Tutorial: Learn in-database analytics using R in SQL Server

APPLIES TO: yesSQL Server (Windows only) noAzure SQL Database noAzure SQL Data Warehouse noParallel Data Warehouse

In this tutorial for SQL programmers, you gain hands-on experience using the R language to build and deploy a machine learning solution by wrapping R code in stored procedures.

This tutorial uses a well-known public dataset, based on trips in New York City taxis. To make the sample code run quicker, we created a representative 1% sampling of the data. You'll use this data to build a binary classification model that predicts whether a particular trip is likely to get a tip or not, based on columns such as the time of day, distance, and pick-up location.


The same solution is available in Python. SQL Server 2017 is required. See In-database analytics for Python developers


The process of building an end-to-end solution typically consists of obtaining and cleaning data, data exploration and feature engineering, model training and tuning, and finally deployment of the model in production. Development and testing of the actual code is best performed using a dedicated development environment. For R, that might mean RStudio or R Tools for Visual Studio.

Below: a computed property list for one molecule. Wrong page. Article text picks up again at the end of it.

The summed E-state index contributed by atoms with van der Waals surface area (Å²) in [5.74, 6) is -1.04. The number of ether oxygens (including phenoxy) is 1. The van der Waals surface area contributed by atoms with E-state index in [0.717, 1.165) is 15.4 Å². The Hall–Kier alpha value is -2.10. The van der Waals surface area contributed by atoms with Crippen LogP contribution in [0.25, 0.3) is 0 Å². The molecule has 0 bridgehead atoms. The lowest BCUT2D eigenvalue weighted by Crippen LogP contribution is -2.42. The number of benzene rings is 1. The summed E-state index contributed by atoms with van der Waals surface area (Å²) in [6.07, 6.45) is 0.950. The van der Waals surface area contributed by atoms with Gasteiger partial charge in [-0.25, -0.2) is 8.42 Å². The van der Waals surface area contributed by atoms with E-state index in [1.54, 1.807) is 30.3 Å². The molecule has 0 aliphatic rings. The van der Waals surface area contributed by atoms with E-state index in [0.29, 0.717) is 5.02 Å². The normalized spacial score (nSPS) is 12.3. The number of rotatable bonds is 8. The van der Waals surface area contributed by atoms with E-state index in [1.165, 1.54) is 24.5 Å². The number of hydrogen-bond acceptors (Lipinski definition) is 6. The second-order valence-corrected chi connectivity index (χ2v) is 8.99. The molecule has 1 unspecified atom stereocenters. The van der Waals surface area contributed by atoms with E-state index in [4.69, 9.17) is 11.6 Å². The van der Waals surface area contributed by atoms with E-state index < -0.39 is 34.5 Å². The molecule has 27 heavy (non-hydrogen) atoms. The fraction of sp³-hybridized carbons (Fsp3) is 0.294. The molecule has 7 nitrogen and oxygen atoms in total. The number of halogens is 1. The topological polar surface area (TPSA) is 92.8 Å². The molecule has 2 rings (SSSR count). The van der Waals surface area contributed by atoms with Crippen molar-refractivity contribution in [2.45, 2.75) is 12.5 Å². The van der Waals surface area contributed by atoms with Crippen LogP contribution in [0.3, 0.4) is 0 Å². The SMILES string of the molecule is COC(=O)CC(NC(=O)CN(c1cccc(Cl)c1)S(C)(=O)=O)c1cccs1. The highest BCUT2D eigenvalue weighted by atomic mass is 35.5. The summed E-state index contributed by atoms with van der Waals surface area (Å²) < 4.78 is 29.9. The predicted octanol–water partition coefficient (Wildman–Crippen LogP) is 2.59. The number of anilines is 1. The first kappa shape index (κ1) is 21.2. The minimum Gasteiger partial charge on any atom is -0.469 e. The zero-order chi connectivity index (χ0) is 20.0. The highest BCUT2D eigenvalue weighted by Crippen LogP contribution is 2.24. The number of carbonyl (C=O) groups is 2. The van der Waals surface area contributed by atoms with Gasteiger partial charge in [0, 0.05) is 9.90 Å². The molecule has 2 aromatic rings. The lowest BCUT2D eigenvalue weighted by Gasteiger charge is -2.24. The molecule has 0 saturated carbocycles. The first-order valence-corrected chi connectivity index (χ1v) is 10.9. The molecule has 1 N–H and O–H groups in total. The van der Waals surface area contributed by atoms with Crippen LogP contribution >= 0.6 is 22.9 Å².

However, after the solution has been created, you can easily deploy it to SQL Server using Transact-SQL stored procedures in the familiar environment of Management Studio.


This tutorial assumes familiarity with basic database operations such as creating databases and tables, importing data, and writing SQL queries. It does not assume you know R. As such, all R code is provided. A skilled SQL programmer can use a supplied PowerShell script, sample data on GitHub, and Transact-SQL in SQL Server Management Studio to complete this example.

Before starting the tutorial:


We recommend that you do not use SQL Server Management Studio to write or test R code. If the code that you embed in a stored procedure has any problems, the information that is returned from the stored procedure is usually inadequate to understand the cause of the error.

For debugging, we recommend you use a tool such as R Tools for Visual Studio, or RStudio. The R scripts provided in this tutorial have already been developed and debugged using traditional R tools.

Next steps